What is Mass Mailing?

Hello, and welcome back to the MassMailWizard blog! It’s been a little while since we last posted, but we’re happy to be back with a large slate of content for you coming up.

Today, we’d like to talk about what our app focuses on: mass mailing. What is it? It’s the process of sending a large group of cover letters the same general information when applying for a job.

Mass mailing is powerful because it is quick. A large part of the job search is putting your resume in front of the right people. The general content of your cover letter is normally not outcome determinative. You will not get or lose the job based on your cover letter. Therefore, mass mailing enables you to send your resume to multiple people quickly at a low cost.

MassMailWizard streamlines an already easy process, and lets you mass mail directly from our website. We also have a massive firm database that you can use instead of needing to upload your own firms. We cut out the need for a research step.

The Rejection

After you’ve applied to firms, it’s likely you’ll end up getting some form of rejection letter from at least some firm that you apply to. If no one rejects you, good for you! This will not be the experience of the vast majority of people.

The rest of us (myself included) will get a large stack of rejection letters, and even more rejection emails, throughout the job search process. At one point, my roommate and I compared daily who had the most of them.

Here’s an example of what one might look like:

Firms typically send you a form letter, sometimes in a nice envelope, and normally through the mail, that explains that they regret being unable to hire you at this time.

So what should you think when you get a rejection letter?

Don’t be upset.

You may have just been rejected from your dream firm. This can hurt, but remember that there are plenty of other jobs out there. Take some time, but remember, the goal is getting a job.

Keep going.

There are hundreds of other legal jobs out there. When you get a rejection, or dozens of rejections, remember your objective: employment. You should get back out there, continue to look for jobs, and continue to network. Everyone who graduates from law school can find a job. However, you’ll need to look for the job in order to find it. Use your newfound energy from the rejection as a motivator — prove that firm wrong, and make them regret not hiring you by going to another firm and showing what a stellar lawyer you are.

 


Rejections can be disheartening, but that doesn’t mean you should give up. Keep your job search going until you find a job!

What happens if I fail the MPRE?

The MPRE, or the Multistate Professional Responsibility Exam, is an in-person exam that most people have to take before they can be admitted to the bar. It’s offered four times a year.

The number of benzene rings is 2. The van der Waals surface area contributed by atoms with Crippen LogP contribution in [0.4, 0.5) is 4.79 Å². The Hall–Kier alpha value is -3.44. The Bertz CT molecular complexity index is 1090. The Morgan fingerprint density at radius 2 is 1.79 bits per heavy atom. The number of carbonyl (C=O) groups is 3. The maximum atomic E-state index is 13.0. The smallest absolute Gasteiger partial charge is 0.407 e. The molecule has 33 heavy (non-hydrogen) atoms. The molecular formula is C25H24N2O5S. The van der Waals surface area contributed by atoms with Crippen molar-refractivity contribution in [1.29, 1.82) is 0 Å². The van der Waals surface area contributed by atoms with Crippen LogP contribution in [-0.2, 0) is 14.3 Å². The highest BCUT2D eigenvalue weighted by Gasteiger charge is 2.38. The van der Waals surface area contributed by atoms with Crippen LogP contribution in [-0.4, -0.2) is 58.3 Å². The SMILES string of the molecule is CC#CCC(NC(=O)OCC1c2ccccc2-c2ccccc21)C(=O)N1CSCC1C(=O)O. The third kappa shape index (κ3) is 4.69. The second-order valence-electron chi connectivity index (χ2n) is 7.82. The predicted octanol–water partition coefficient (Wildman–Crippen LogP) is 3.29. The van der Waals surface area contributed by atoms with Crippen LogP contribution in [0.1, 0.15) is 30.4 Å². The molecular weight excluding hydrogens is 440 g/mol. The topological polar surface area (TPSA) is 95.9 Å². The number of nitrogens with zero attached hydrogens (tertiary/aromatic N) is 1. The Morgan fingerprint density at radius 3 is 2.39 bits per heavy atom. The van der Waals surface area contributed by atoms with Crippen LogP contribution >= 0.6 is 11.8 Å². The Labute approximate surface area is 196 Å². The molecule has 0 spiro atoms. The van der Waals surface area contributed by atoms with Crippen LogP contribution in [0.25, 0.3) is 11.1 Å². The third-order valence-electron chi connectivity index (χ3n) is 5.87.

Many students pass on their first try, some with flying colors. But what happens if you fail the exam?

The first thing to remember is that it isn’t the end of the world. The exam can be hard, and it is no reflection on you if you fail. Even better, all you have to do is take the exam again the next time it’s offered. This is normally a few months later.

To make matters better for you, most bars do not require you to pass the MPRE before you are admitted. Several merely require you to pass it within a certain amount of time after you are admitted.

If you do need to take it again, make sure you study up the second time, and potentially change your study schedule. While you likely have several more times that you can take the exam, the $97 fee can add up quickly!

The MPRE shouldn’t be something to worry about. Treat it with the respect it deserves, and you’ll be fine.

MassMailWizard Preview: The Help System

This is actually the second time I’ve tried to create MassMailWizard. The first time around, it was a different model altogether — I created curated lists of “Locations” that people could mass mail. This time around, there’s a lot more flexibility in what firms you can email.

However, one thing I learned the first time around was that Mass Mailing is a hard concept to teach. I knew it was important to have a good help system this time, where people could get clear, step-by-step instructions on what to do with the system.

I’m happy to give you a sneak peak of that system today.

The help database is going to have two main components to start out. First, people will be able to read articles posted by our staff that lays out  just how to create mailings and send them to firms. We’re working on creating a lot of good content for launch, so you won’t have to worry about missing out. This may also get expanded in the future to have information about the Job Hunt in general (to be determined).

The second feature, which you can see on the right side of the above image, is the ability to ask questions. Site users can submit questions that our staff will then answer and post on the page (so long as there isn’t any self-identifying information). I see this as a way to crowd source questions that many people may have out there. It can also serve as a good way to see what new articles we should add to our help database.

That’s all for today’s preview. I’m going to try and blog more regularly in the coming weeks, so stay tuned!

The BYU Intercollegiate Jobs Bank